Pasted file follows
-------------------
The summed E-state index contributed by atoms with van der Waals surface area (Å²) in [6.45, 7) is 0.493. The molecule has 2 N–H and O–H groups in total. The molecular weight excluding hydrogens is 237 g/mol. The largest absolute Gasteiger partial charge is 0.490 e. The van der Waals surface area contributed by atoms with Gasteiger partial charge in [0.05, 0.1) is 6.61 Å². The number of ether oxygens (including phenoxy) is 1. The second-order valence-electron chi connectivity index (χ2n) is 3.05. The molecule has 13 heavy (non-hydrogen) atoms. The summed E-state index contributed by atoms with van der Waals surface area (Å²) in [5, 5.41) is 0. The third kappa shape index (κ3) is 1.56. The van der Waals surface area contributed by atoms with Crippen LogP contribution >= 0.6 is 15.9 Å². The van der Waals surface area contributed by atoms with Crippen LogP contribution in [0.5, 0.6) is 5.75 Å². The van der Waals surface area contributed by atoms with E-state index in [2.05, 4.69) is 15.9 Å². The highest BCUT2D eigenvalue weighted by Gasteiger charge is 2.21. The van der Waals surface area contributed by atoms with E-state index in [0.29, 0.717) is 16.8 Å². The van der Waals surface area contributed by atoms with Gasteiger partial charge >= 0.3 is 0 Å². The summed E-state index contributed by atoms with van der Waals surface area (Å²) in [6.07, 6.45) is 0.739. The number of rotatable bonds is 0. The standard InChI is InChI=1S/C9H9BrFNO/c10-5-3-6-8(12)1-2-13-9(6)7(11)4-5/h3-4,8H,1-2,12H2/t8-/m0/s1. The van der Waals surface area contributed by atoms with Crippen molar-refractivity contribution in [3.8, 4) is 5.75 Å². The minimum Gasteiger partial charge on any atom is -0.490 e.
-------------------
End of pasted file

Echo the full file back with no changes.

The summed E-state index contributed by atoms with van der Waals surface area (Å²) in [6.45, 7) is 0.493. The molecule has 2 N–H and O–H groups in total. The molecular weight excluding hydrogens is 237 g/mol. The largest absolute Gasteiger partial charge is 0.490 e. The van der Waals surface area contributed by atoms with Gasteiger partial charge in [0.05, 0.1) is 6.61 Å². The number of ether oxygens (including phenoxy) is 1. The second-order valence-electron chi connectivity index (χ2n) is 3.05. The molecule has 13 heavy (non-hydrogen) atoms. The summed E-state index contributed by atoms with van der Waals surface area (Å²) in [5, 5.41) is 0. The third kappa shape index (κ3) is 1.56. The van der Waals surface area contributed by atoms with Crippen LogP contribution >= 0.6 is 15.9 Å². The van der Waals surface area contributed by atoms with Crippen LogP contribution in [0.5, 0.6) is 5.75 Å². The van der Waals surface area contributed by atoms with E-state index in [2.05, 4.69) is 15.9 Å². The highest BCUT2D eigenvalue weighted by Gasteiger charge is 2.21. The van der Waals surface area contributed by atoms with E-state index in [0.29, 0.717) is 16.8 Å². The van der Waals surface area contributed by atoms with Gasteiger partial charge >= 0.3 is 0 Å². The summed E-state index contributed by atoms with van der Waals surface area (Å²) in [6.07, 6.45) is 0.739. The number of rotatable bonds is 0. The standard InChI is InChI=1S/C9H9BrFNO/c10-5-3-6-8(12)1-2-13-9(6)7(11)4-5/h3-4,8H,1-2,12H2/t8-/m0/s1. The van der Waals surface area contributed by atoms with Crippen molar-refractivity contribution in [3.8, 4) is 5.75 Å². The minimum Gasteiger partial charge on any atom is -0.490 e.